Chinese and Japanese Cultures Similarities and Differences

Japan and China are two nations from East Asia that are close to each other; however, they differ significantly. Like most eastern nations, Japanese culture has been influenced by Chinese civilization significantly. Despite this fact, they differ in many aspects (Liu et al., 2019). The reason for this is due to Japan’s self-isolation, which lasted till the Meiji revolution. Buchtel et al. (2018) define cultural differences as expressions, practices, languages, beliefs, and behaviors considered unique to individuals from similar race, ethnicity, and origin. While Japanese and Chinese cultures are similar to some extent, including conservation moderation and Confucian values, they vary in regards to religion as well as the emphasis on social harmony.

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Though most Chinese and Japanese cultural features are different, there are some commonalities in terms of conservation moderation and Confucian values. Both nations, cultures put a lot of emphasis on Confucian values. In both countries, blatant consumerism and a greater tendency of saving as part of the moral and social fabric are common. Duara (2018) notes that this cultural habit has partly resulted from the family’s priority which not only continues nowadays but also has been very important in the recovery of the two nations’ economies. Therefore, conservation moderation and Confucian values make foreigners think that Japanese and Chinese cultures are similar.

However, there are considerable differences between Chinese and Japanese cultures. The most notable one is in terms of religion. Unlike the Chinese citizens, the Japanese people tend to be more religious and follow Shinto or Buddhism. Japanese sacred gardens and temples are located throughout the country, and elaborate religious ceremonies are common public occasions. The freedom of worship is a part of the Japanese constitution, and the government ensures this freedom (Bullivant et al., 2019). A significant number of Japanese also practice Christianity. China, on the other hand, is a communist country, and this makes most Chinese adopt atheism. The Chinese Communist Party, the only ruling party, prohibits its members, who are more than 90 million individuals, from having religious beliefs as, according to communist ideology, spirituality and party membership are incompatible. Also, the Chinese constitution is strict on religious groups allowed, and people from other groups are frequently prosecuted. As a result, meetings and religious ceremonies are typically held privately.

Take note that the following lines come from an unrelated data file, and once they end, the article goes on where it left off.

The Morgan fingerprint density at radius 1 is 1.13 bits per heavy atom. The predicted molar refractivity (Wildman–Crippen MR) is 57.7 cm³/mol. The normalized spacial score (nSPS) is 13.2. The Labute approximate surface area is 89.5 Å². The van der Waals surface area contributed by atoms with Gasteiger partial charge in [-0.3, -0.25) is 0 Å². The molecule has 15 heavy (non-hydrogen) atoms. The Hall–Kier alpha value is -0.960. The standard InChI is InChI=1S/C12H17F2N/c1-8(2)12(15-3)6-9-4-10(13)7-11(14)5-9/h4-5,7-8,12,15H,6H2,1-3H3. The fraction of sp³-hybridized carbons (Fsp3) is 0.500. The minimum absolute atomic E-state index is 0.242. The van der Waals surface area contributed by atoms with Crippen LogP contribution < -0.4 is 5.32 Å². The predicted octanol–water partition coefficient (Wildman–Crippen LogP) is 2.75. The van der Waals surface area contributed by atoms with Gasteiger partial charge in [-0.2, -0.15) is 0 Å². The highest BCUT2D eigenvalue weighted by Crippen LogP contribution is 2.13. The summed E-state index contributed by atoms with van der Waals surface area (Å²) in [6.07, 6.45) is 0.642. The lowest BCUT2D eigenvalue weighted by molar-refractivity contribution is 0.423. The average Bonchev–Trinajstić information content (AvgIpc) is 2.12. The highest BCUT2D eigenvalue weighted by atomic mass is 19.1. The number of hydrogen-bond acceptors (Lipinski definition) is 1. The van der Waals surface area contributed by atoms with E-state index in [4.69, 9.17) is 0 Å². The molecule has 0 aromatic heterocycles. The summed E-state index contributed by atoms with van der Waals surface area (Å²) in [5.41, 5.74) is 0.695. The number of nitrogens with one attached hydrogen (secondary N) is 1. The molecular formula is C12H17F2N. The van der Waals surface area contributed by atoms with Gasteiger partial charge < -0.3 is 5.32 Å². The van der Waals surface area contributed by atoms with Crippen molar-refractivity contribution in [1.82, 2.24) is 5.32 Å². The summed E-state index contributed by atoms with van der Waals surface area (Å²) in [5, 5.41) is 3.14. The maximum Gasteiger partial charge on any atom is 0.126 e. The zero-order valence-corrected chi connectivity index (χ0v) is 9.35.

Emphasis on social harmony is another significant difference between Chinese and Japanese cultures. In Japan, societal harmony is highly emphasized, and society always expects every individual to be disciplined. Even when talking among themselves, Japanese people follow a very polite approach. This explains why it is almost impossible to hear people quarreling or yelling at each other publicly in Japan. In contrast, the Chinese represent a typical developing nation due to its less polite conduct in society (Kádár et al., 2019). Individuals in China are more likely to be shouting at each other. Therefore, emphasis on social harmony marks another apparent distinction between the two nations’ cultures.

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In conclusion, Chinese and Japanese cultures’ divergent features are due to the influence of particular factors such as interaction with foreign nations and geographical position. While some similarities exist between the nations, there are significant differences. As both are the same in terms of conservation moderation and Confucian values, they differ regarding religious practices as well as the emphasis on social harmony. These contrasting factors are likely to be evident in the future.

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